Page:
Conception and realization of a mobile application to support the hearing loss by means of EMA measurements

Farahi, Faycal (2019) Conception and realization of a mobile application to support the hearing loss by means of EMA measurements. Masters thesis, Ulm University.

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Hearing loss or Hearing impairment is a burden that many people are struggling with. Worldwide approximately 466 million people suffer from hearing loss, which represents over 5% of the world?s population. According to the Global Burden Disease Study of the World Health Organization (WHO), hearing loss is the fifth common disorder in patients reducing the quality of life. Hearing impairment may occur, due to various causes, such as ear infection, a very noisy environment or simply because of ageing. On top of the accumulating frustration of constantly missing words and sounds, there is the added embarrassment or denial of misunderstanding conversations, leading to gradual social isolation, which means hearing loss has a seriously unpleasant effect on the quality and pleasure of life. As Helen Keller said, Blindness separates people from things, deafness separates people from people. There are numerous therapies available that can completely or partially repair the hearing loss. However, in some cases, the therapies may be unsuccessful and those with disturbed hearing may stay not treated. In Order to support the development of new therapies for impaired patients, the Ulm university developed a medical mobile application for this purpose. The medical application is called Track Your Hearing (TYH) and it performs subjective self-assessments by means of questionnaires, whereby the psychological sensation and the surrounding sound are important. According to a 2019 study a self-reported questionnaire-based approach may be used for the assessment of hearing loss especially when audiometry is not feasible. TYH app helps the patients to track their hearing so they can find patterns and figure out how their hearing loss is associated with their daily activities.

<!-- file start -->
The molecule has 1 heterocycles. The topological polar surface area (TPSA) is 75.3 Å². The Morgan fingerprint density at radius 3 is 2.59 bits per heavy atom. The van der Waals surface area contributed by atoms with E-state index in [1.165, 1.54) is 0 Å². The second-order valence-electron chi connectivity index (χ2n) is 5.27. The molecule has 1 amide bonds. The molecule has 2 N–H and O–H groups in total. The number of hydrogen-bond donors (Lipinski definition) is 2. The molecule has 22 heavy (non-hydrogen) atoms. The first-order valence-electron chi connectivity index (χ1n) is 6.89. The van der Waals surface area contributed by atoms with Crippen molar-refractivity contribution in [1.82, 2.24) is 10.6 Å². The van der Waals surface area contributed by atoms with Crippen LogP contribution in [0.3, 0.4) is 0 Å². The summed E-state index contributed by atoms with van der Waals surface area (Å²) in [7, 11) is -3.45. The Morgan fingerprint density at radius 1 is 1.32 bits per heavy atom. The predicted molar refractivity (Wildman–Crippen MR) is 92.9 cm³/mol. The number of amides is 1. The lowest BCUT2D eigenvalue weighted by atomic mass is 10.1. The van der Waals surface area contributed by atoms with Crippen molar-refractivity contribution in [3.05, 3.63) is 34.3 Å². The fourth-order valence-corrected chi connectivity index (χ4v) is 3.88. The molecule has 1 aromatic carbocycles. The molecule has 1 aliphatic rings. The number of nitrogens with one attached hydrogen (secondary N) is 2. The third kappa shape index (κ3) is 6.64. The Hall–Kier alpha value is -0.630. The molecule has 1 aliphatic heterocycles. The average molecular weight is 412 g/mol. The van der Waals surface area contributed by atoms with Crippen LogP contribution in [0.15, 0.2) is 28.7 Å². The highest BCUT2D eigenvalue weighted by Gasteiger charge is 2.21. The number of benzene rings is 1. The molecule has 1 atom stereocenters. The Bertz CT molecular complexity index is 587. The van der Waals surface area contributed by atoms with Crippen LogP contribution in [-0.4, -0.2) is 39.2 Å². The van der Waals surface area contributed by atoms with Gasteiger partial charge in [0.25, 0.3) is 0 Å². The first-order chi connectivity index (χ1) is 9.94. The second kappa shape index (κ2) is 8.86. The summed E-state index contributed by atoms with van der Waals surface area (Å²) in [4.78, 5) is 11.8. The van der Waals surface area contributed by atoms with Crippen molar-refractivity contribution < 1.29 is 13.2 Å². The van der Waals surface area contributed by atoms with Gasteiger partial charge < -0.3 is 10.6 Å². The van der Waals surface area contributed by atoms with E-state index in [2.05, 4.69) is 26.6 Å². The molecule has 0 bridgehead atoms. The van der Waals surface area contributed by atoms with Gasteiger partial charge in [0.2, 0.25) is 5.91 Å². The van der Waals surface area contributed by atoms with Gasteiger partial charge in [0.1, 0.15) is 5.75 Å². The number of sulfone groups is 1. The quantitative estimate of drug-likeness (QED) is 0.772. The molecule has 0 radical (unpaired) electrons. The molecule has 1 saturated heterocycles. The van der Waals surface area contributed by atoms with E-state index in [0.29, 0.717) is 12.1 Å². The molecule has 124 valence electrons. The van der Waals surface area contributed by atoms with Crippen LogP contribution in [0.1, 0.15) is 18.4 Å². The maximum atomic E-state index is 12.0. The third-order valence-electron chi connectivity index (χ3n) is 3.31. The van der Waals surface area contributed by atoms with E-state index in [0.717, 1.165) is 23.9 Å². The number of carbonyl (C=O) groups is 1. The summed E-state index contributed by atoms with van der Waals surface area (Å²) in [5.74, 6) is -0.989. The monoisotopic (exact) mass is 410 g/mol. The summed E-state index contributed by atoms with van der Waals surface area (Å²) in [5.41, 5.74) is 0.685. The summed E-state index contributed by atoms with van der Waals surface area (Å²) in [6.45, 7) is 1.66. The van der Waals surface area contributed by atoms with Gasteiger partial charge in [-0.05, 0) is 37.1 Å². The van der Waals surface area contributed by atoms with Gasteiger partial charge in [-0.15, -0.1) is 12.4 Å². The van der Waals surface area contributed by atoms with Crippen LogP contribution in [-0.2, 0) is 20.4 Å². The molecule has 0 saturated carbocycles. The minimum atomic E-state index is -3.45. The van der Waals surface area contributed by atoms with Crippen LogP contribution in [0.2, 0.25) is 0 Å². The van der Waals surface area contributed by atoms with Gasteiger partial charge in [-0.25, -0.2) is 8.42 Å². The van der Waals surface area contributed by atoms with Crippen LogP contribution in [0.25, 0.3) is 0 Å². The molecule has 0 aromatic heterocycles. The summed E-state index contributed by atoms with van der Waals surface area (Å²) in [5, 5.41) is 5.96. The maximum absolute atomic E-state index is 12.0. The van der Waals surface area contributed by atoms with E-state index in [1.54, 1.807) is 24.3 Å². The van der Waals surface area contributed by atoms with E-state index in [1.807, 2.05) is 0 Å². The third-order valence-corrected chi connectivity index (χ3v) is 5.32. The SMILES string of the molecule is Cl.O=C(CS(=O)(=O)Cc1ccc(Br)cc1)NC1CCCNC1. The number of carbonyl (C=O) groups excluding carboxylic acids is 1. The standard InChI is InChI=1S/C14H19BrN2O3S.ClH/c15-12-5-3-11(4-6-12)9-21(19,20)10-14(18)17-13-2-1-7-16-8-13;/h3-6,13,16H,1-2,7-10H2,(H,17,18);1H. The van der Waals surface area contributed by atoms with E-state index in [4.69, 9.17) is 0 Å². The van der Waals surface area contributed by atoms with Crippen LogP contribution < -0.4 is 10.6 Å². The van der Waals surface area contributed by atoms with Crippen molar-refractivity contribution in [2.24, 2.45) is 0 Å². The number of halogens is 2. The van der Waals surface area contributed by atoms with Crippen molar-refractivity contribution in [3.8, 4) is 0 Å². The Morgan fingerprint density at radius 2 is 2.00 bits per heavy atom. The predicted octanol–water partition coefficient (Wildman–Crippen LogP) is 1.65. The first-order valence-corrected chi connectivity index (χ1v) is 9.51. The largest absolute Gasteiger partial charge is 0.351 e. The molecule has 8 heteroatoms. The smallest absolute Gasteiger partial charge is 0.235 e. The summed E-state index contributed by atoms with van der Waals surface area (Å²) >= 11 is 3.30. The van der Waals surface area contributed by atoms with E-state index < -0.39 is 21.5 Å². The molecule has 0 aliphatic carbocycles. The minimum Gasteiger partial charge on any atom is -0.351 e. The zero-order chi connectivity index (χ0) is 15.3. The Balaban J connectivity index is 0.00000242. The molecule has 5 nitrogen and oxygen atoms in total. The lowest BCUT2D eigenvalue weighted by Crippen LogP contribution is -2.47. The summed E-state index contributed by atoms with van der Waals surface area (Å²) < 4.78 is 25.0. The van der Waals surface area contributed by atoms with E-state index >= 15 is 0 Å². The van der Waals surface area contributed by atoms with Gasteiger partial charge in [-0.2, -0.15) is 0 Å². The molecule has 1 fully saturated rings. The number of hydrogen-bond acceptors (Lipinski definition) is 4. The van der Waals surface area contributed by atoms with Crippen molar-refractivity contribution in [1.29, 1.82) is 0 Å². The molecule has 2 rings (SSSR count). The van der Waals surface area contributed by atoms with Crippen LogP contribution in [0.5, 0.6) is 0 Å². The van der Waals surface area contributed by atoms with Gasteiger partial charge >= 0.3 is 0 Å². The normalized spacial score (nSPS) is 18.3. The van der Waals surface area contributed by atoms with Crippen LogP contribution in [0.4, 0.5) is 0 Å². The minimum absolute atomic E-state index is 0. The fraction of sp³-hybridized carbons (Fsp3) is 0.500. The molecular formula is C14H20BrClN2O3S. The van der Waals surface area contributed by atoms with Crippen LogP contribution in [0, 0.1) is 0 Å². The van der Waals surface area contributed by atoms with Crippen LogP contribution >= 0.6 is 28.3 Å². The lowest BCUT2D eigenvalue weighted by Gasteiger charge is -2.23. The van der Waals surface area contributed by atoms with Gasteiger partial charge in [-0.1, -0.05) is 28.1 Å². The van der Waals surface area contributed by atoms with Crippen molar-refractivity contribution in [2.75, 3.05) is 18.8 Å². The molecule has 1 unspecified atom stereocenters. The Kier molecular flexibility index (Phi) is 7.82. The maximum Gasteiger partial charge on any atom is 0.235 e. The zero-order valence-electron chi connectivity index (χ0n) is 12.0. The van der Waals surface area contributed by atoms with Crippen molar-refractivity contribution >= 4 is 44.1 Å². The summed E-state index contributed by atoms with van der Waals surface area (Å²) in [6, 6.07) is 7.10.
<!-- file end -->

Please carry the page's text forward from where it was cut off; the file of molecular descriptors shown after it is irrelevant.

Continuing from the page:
Item Type:Thesis (Masters)
Subjects:DBIS Research > Master and Phd-Thesis
ID Code:1824
Deposited By: Ruediger Pryss
BibTex Export:BibTeX
Deposited On:11 Oct 2019 15:44
Last Modified:11 Oct 2019 15:44

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